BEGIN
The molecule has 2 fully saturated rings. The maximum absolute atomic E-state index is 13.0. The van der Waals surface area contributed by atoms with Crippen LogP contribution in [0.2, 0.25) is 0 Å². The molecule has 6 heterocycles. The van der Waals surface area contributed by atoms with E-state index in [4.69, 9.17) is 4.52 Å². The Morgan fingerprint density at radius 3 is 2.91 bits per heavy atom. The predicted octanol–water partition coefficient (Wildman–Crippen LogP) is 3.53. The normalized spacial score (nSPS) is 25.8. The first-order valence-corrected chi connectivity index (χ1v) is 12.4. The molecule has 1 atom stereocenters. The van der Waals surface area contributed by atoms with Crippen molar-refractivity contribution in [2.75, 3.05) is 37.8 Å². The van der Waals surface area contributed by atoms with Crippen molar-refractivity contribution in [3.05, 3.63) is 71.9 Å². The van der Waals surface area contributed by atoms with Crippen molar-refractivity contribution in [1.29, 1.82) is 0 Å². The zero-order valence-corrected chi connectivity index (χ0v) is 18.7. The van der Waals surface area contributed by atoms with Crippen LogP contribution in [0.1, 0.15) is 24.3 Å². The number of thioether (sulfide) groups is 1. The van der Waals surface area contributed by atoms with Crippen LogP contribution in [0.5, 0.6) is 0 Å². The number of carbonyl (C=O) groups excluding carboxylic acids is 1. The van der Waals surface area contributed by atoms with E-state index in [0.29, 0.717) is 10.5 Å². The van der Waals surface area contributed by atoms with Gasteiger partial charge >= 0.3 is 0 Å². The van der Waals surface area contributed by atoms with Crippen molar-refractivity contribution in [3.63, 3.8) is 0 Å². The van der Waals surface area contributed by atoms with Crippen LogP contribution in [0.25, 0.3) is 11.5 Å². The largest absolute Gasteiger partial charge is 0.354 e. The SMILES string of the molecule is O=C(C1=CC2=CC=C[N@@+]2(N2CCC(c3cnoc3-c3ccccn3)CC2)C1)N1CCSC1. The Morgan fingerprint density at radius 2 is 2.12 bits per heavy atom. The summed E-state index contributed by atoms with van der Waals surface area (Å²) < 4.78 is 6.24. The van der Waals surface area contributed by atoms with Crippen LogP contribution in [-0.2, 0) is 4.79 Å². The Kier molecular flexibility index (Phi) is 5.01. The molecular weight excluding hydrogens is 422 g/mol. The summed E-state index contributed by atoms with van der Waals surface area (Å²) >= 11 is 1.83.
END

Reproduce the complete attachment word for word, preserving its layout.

The molecule has 2 fully saturated rings. The maximum absolute atomic E-state index is 13.0. The van der Waals surface area contributed by atoms with Crippen LogP contribution in [0.2, 0.25) is 0 Å². The molecule has 6 heterocycles. The van der Waals surface area contributed by atoms with E-state index in [4.69, 9.17) is 4.52 Å². The Morgan fingerprint density at radius 3 is 2.91 bits per heavy atom. The predicted octanol–water partition coefficient (Wildman–Crippen LogP) is 3.53. The normalized spacial score (nSPS) is 25.8. The first-order valence-corrected chi connectivity index (χ1v) is 12.4. The molecule has 1 atom stereocenters. The van der Waals surface area contributed by atoms with Crippen molar-refractivity contribution in [2.75, 3.05) is 37.8 Å². The van der Waals surface area contributed by atoms with Crippen molar-refractivity contribution in [3.05, 3.63) is 71.9 Å². The van der Waals surface area contributed by atoms with Crippen molar-refractivity contribution in [1.29, 1.82) is 0 Å². The zero-order valence-corrected chi connectivity index (χ0v) is 18.7. The van der Waals surface area contributed by atoms with Crippen LogP contribution in [0.1, 0.15) is 24.3 Å². The number of thioether (sulfide) groups is 1. The van der Waals surface area contributed by atoms with Crippen LogP contribution in [0.5, 0.6) is 0 Å². The number of carbonyl (C=O) groups excluding carboxylic acids is 1. The van der Waals surface area contributed by atoms with E-state index in [0.29, 0.717) is 10.5 Å². The van der Waals surface area contributed by atoms with Gasteiger partial charge >= 0.3 is 0 Å². The van der Waals surface area contributed by atoms with Crippen molar-refractivity contribution in [3.63, 3.8) is 0 Å². The van der Waals surface area contributed by atoms with Crippen LogP contribution in [0.25, 0.3) is 11.5 Å². The largest absolute Gasteiger partial charge is 0.354 e. The SMILES string of the molecule is O=C(C1=CC2=CC=C[N@@+]2(N2CCC(c3cnoc3-c3ccccn3)CC2)C1)N1CCSC1. The Morgan fingerprint density at radius 2 is 2.12 bits per heavy atom. The summed E-state index contributed by atoms with van der Waals surface area (Å²) < 4.78 is 6.24. The van der Waals surface area contributed by atoms with Crippen LogP contribution in [-0.2, 0) is 4.79 Å². The Kier molecular flexibility index (Phi) is 5.01. The molecular weight excluding hydrogens is 422 g/mol. The summed E-state index contributed by atoms with van der Waals surface area (Å²) >= 11 is 1.83.